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Feds OK Mid-Currituck Bridge

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By Reggie Ponder
Staff Writer

Friday, March 8, 2019

CURRITUCK — The Federal Highway Administration issued its “record of decision” for the Mid-Currituck Bridge on Friday, giving state officials the green light they’ve been waiting for to get the long-delayed project started.

“This is a major milestone in delivering this project, that the local communities requested,” said Chris Werner, acting executive director of the North Carolina Turnpike Authority in a press release. “The Mid-Currituck Bridge will provide much-needed transportation improvements for hurricane evacuation clearance times and connectivity to the Outer Banks.”

The project will include a new 4.7-mile, two-lane toll bridge across the Currituck Sound and a 1.5-mile long bridge across the Maple Swamp.

Reached Friday evening, state Rep. Bobby Hanig, R-Curituck, called the federal highway agency’s issuance of the record of decision “great news.” He said Currituck officials have been working toward this day for a long time.

“It's good to see it finally come to fruition,” Hanig said. “This is a big day for Currituck. It's going to change what the landscape of Currituck looks like in the not-too-distant future and there are going to be tremendous economic benefits for the whole region, not just Currituck.”

Currituck County Manager Dan Scanlon also expressed excitement at the news.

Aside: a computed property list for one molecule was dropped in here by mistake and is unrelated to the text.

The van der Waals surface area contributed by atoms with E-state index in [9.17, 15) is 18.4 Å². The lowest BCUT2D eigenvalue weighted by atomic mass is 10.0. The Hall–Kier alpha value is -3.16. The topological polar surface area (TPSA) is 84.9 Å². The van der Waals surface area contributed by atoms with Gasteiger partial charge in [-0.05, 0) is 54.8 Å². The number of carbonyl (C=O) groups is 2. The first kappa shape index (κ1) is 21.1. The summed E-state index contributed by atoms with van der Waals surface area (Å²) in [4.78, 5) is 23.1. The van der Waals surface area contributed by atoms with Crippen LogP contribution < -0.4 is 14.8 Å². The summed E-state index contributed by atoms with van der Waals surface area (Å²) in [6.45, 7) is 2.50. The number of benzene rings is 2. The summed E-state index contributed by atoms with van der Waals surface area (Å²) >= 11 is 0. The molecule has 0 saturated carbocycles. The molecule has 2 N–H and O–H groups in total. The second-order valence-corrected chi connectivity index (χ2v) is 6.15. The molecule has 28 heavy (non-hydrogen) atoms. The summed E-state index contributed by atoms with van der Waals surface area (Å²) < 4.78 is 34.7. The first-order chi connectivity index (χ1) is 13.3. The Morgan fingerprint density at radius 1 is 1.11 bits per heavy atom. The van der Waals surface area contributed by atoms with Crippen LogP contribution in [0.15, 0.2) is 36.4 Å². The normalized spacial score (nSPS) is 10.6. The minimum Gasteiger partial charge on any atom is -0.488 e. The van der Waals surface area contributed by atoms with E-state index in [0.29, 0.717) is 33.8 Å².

“This is an important project for everyone who lives on or visits the Outer Banks,” Scanlon said in a statement released by N.C. Department of Transportation. “It is encouraging to see the state reach this milestone after years of hard work from so many people.”

Paul Beaumont, a current Currituck commissioner, agreed the project will benefit the region.

"I am excited about that decision and believe it will transform our region," he said.

Hanig, a freshman legislator who previously served as chairman of the Currituck Board of Commissioners, said state transportation officials were already in the process of moving forward with the project while waiting for the record of decision. He believes more details on the anticipated schedule for the project should be coming soon from DOT..

State transportation officials noted that the need for an an east-west crossing of the Currituck Sound was first identified in 1975. However, the Turnpike Authority didn’t get involved in the project until 2006, when local leaders began talking of funding it with toll revenue.

According to DOT, the Mid-Currituck Bridge will provide an additional evacuation route from the Outer Banks ahead of the arrival of hurricanes and tropical storms. Right now, evacuation “clearance times” from the Outer Banks don’t meet the state standard of 18 hours, DOT said. The new bridge will solve that problem.

“The 40-mile shortcut is expected to provide a travel time savings of about two hours one-way during peak travel periods,” the agency said.

While Currituck officials are excited about the record of decision, they also know it likely will also spur a new lawsuit to block the bridge.

Haning said the Southern Environmental Law Center, which opposes the bridge, is likely to soon announce a lawsuit to stop the bridge’s construction. He expressed optimism, however, that any pending lawsuit against the bridge wouldn’t take as long to resolve as SELC’s previous lawsuit to stop it.

“With any luck it will be a settlement issue and not a long, drawn-out issue,” Hanig said.

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